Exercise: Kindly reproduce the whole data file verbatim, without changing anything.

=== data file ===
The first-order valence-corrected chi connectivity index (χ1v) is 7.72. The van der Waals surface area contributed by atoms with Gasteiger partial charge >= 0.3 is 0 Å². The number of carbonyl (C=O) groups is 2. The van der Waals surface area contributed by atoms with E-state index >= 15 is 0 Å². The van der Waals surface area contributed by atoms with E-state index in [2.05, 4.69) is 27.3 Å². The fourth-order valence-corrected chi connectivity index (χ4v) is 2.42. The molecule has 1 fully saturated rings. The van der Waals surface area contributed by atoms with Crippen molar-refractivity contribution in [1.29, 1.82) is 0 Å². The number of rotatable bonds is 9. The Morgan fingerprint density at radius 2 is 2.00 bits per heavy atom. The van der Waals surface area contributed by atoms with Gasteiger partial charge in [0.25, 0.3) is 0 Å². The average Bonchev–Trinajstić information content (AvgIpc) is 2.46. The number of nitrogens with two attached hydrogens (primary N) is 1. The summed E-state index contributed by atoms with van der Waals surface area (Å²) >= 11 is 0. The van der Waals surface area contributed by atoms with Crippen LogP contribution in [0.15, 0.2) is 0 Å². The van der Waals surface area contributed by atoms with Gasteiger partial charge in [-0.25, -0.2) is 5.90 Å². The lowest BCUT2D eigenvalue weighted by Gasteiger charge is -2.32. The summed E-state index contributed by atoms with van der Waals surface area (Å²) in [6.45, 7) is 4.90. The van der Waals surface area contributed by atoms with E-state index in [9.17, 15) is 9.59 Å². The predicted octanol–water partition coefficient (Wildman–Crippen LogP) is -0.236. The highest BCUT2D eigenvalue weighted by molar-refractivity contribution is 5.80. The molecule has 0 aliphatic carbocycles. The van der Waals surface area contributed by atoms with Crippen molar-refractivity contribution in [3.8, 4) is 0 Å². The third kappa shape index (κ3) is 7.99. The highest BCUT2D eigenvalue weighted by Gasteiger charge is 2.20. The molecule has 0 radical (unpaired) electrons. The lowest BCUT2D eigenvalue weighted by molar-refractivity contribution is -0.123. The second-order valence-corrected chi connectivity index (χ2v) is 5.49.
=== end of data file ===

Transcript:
The first-order valence-corrected chi connectivity index (χ1v) is 7.72. The van der Waals surface area contributed by atoms with Gasteiger partial charge >= 0.3 is 0 Å². The number of carbonyl (C=O) groups is 2. The van der Waals surface area contributed by atoms with E-state index >= 15 is 0 Å². The van der Waals surface area contributed by atoms with E-state index in [2.05, 4.69) is 27.3 Å². The fourth-order valence-corrected chi connectivity index (χ4v) is 2.42. The molecule has 1 fully saturated rings. The van der Waals surface area contributed by atoms with Crippen molar-refractivity contribution in [1.29, 1.82) is 0 Å². The number of rotatable bonds is 9. The Morgan fingerprint density at radius 2 is 2.00 bits per heavy atom. The van der Waals surface area contributed by atoms with Gasteiger partial charge in [0.25, 0.3) is 0 Å². The average Bonchev–Trinajstić information content (AvgIpc) is 2.46. The number of nitrogens with two attached hydrogens (primary N) is 1. The summed E-state index contributed by atoms with van der Waals surface area (Å²) >= 11 is 0. The van der Waals surface area contributed by atoms with Crippen LogP contribution in [0.15, 0.2) is 0 Å². The van der Waals surface area contributed by atoms with Gasteiger partial charge in [-0.25, -0.2) is 5.90 Å². The lowest BCUT2D eigenvalue weighted by Gasteiger charge is -2.32. The summed E-state index contributed by atoms with van der Waals surface area (Å²) in [6.45, 7) is 4.90. The van der Waals surface area contributed by atoms with E-state index in [9.17, 15) is 9.59 Å². The predicted octanol–water partition coefficient (Wildman–Crippen LogP) is -0.236. The highest BCUT2D eigenvalue weighted by molar-refractivity contribution is 5.80. The molecule has 0 aliphatic carbocycles. The van der Waals surface area contributed by atoms with Crippen molar-refractivity contribution in [3.8, 4) is 0 Å². The third kappa shape index (κ3) is 7.99. The highest BCUT2D eigenvalue weighted by Gasteiger charge is 2.20. The molecule has 0 radical (unpaired) electrons. The lowest BCUT2D eigenvalue weighted by molar-refractivity contribution is -0.123. The second-order valence-corrected chi connectivity index (χ2v) is 5.49.